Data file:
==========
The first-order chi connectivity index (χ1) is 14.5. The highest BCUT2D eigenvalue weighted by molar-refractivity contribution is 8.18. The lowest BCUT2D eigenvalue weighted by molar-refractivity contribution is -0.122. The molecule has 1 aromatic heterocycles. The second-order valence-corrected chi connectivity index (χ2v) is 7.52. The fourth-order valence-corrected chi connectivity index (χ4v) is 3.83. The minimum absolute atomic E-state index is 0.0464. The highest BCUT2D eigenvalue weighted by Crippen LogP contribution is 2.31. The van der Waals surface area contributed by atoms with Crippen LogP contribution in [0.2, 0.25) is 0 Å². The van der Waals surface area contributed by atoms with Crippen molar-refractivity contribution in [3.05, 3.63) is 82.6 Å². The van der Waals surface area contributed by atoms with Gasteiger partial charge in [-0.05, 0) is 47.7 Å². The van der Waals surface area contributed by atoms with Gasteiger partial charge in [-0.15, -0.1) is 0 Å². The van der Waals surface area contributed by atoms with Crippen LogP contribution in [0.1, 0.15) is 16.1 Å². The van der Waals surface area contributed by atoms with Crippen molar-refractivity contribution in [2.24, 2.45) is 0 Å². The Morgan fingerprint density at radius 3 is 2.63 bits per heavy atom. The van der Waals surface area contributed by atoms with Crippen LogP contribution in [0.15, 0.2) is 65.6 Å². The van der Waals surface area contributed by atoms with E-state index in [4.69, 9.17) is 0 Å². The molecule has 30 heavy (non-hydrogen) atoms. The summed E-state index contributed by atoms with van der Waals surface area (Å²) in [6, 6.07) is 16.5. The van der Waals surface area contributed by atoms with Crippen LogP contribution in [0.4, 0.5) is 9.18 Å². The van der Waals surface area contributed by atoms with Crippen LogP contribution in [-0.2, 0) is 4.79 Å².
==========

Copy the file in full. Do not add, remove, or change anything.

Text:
The first-order chi connectivity index (χ1) is 14.5. The highest BCUT2D eigenvalue weighted by molar-refractivity contribution is 8.18. The lowest BCUT2D eigenvalue weighted by molar-refractivity contribution is -0.122. The molecule has 1 aromatic heterocycles. The second-order valence-corrected chi connectivity index (χ2v) is 7.52. The fourth-order valence-corrected chi connectivity index (χ4v) is 3.83. The minimum absolute atomic E-state index is 0.0464. The highest BCUT2D eigenvalue weighted by Crippen LogP contribution is 2.31. The van der Waals surface area contributed by atoms with Crippen LogP contribution in [0.2, 0.25) is 0 Å². The van der Waals surface area contributed by atoms with Crippen molar-refractivity contribution in [3.05, 3.63) is 82.6 Å². The van der Waals surface area contributed by atoms with Gasteiger partial charge in [-0.05, 0) is 47.7 Å². The van der Waals surface area contributed by atoms with Gasteiger partial charge in [-0.15, -0.1) is 0 Å². The van der Waals surface area contributed by atoms with Crippen LogP contribution in [0.1, 0.15) is 16.1 Å². The van der Waals surface area contributed by atoms with Crippen molar-refractivity contribution in [2.24, 2.45) is 0 Å². The Morgan fingerprint density at radius 3 is 2.63 bits per heavy atom. The van der Waals surface area contributed by atoms with Crippen LogP contribution in [0.15, 0.2) is 65.6 Å². The van der Waals surface area contributed by atoms with E-state index in [4.69, 9.17) is 0 Å². The molecule has 30 heavy (non-hydrogen) atoms. The summed E-state index contributed by atoms with van der Waals surface area (Å²) in [6, 6.07) is 16.5. The van der Waals surface area contributed by atoms with Crippen LogP contribution in [0.4, 0.5) is 9.18 Å². The van der Waals surface area contributed by atoms with Crippen LogP contribution in [-0.2, 0) is 4.79 Å².